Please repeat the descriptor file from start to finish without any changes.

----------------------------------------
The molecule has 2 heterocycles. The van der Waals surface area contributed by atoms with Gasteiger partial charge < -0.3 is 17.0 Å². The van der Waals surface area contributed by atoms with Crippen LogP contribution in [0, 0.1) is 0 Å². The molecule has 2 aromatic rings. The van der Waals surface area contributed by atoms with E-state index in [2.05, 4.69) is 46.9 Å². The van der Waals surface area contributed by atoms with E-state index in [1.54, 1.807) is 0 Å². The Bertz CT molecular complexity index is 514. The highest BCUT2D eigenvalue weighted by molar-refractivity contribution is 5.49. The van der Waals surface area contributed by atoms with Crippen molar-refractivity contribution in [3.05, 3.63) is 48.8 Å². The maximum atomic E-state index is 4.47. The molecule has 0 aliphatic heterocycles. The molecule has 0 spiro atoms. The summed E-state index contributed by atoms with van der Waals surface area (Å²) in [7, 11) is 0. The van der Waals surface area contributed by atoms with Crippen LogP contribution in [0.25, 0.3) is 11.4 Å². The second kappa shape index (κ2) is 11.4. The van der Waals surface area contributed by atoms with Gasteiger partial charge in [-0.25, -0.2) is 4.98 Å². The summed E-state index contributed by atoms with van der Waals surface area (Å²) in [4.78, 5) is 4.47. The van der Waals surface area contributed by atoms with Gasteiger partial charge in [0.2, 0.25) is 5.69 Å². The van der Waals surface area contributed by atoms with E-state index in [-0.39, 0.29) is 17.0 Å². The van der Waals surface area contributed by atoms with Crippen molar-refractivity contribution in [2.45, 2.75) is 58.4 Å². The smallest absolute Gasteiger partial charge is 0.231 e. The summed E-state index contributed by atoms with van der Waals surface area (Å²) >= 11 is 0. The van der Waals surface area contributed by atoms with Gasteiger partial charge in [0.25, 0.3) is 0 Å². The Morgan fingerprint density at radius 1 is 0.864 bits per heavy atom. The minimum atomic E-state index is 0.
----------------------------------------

The molecule has 2 heterocycles. The van der Waals surface area contributed by atoms with Gasteiger partial charge < -0.3 is 17.0 Å². The van der Waals surface area contributed by atoms with Crippen LogP contribution in [0, 0.1) is 0 Å². The molecule has 2 aromatic rings. The van der Waals surface area contributed by atoms with E-state index in [2.05, 4.69) is 46.9 Å². The van der Waals surface area contributed by atoms with E-state index in [1.54, 1.807) is 0 Å². The Bertz CT molecular complexity index is 514. The highest BCUT2D eigenvalue weighted by molar-refractivity contribution is 5.49. The van der Waals surface area contributed by atoms with Crippen molar-refractivity contribution in [3.05, 3.63) is 48.8 Å². The maximum atomic E-state index is 4.47. The molecule has 0 aliphatic heterocycles. The molecule has 0 spiro atoms. The summed E-state index contributed by atoms with van der Waals surface area (Å²) in [7, 11) is 0. The van der Waals surface area contributed by atoms with Crippen LogP contribution in [0.25, 0.3) is 11.4 Å². The second kappa shape index (κ2) is 11.4. The van der Waals surface area contributed by atoms with Gasteiger partial charge in [-0.25, -0.2) is 4.98 Å². The summed E-state index contributed by atoms with van der Waals surface area (Å²) in [4.78, 5) is 4.47. The van der Waals surface area contributed by atoms with Gasteiger partial charge in [0.2, 0.25) is 5.69 Å². The van der Waals surface area contributed by atoms with E-state index in [-0.39, 0.29) is 17.0 Å². The van der Waals surface area contributed by atoms with Crippen molar-refractivity contribution in [2.45, 2.75) is 58.4 Å². The smallest absolute Gasteiger partial charge is 0.231 e. The summed E-state index contributed by atoms with van der Waals surface area (Å²) >= 11 is 0. The van der Waals surface area contributed by atoms with Gasteiger partial charge in [0.25, 0.3) is 0 Å². The Morgan fingerprint density at radius 1 is 0.864 bits per heavy atom. The minimum atomic E-state index is 0.